The evidence Eisenhofer cites consists of several news reports, financial restatements made by Shell in early 2004, an SEC cease-and-desist order against Shell, and an independent report released in March 2004 by Shell’s audit committee.
Shell disclosed its oil-reserve accounting problems in a series of announcements between January 9 and May 24, 2004, noting that the company would recategorize about 23 percent of the proved reserves it reported as of year-end 2002. The reason for the restatement: The reserve reporting did not comply with the SEC definition of “proved” reserves. (The commission defines such reserves as estimated amounts of oil and gas that are shown “with reasonable certainty” to be recoverable from known reservoirs at costs calculated as of the estimate date.)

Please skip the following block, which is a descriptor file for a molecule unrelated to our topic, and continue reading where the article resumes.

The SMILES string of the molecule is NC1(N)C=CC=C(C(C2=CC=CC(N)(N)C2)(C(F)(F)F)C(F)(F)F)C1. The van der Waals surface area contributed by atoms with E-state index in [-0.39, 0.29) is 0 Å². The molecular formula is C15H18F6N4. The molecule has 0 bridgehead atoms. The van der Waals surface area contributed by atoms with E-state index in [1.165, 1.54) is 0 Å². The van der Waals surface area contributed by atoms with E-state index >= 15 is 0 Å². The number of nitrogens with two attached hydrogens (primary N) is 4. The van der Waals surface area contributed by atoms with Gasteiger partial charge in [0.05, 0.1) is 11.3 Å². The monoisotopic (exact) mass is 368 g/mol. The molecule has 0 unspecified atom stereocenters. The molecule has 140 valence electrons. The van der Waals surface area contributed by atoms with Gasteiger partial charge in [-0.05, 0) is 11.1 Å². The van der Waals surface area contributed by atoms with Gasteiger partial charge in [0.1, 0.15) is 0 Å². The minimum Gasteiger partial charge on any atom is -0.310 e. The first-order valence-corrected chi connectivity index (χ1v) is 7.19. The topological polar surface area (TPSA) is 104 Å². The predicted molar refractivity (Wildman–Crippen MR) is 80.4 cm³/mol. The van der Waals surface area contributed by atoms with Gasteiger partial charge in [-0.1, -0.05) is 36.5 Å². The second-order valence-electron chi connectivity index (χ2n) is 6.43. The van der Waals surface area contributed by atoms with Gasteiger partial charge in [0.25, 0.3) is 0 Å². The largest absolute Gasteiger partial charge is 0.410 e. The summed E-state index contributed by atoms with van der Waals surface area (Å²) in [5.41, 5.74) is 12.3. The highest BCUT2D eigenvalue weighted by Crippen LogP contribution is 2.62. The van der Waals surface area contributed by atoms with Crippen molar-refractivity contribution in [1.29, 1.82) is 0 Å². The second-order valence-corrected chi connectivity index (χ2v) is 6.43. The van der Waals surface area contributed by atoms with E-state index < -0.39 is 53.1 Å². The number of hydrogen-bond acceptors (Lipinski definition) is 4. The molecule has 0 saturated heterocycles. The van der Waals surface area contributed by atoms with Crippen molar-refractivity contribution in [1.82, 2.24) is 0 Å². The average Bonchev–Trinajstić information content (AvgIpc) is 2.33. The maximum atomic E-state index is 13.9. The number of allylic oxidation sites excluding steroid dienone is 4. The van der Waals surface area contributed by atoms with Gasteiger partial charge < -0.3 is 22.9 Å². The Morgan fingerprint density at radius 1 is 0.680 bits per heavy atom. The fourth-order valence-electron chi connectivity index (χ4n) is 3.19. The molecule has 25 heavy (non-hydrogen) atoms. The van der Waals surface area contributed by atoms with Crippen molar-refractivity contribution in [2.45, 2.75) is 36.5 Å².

At the time, Shell officials noted that the recategorization would not have a material effect on company earnings. They explained that the accounting correction would average $100 million per year for the 2002 and 2003 restatement period, which amounts to less than 1 percent of total earnings for those years.
The lawsuit, however, cites the SEC cease-and-desist order filed in August 2004. The order states that Shell’s inflated proved reserves and its delay in correcting the overstatement resulted from “its desire to create and maintain the appearance of a strong RRR” and failure to comply with SEC reporting guidelines.
The SEC also noted that Shell was warned on several occasions before fall 2003 that reported proved reserves were potentially overstated. In each case, “Shell either rejected the warnings as immaterial or unduly pessimistic, or attempted to ‘manage’ the potential exposure” by delaying the accounting restatements, according to the commission.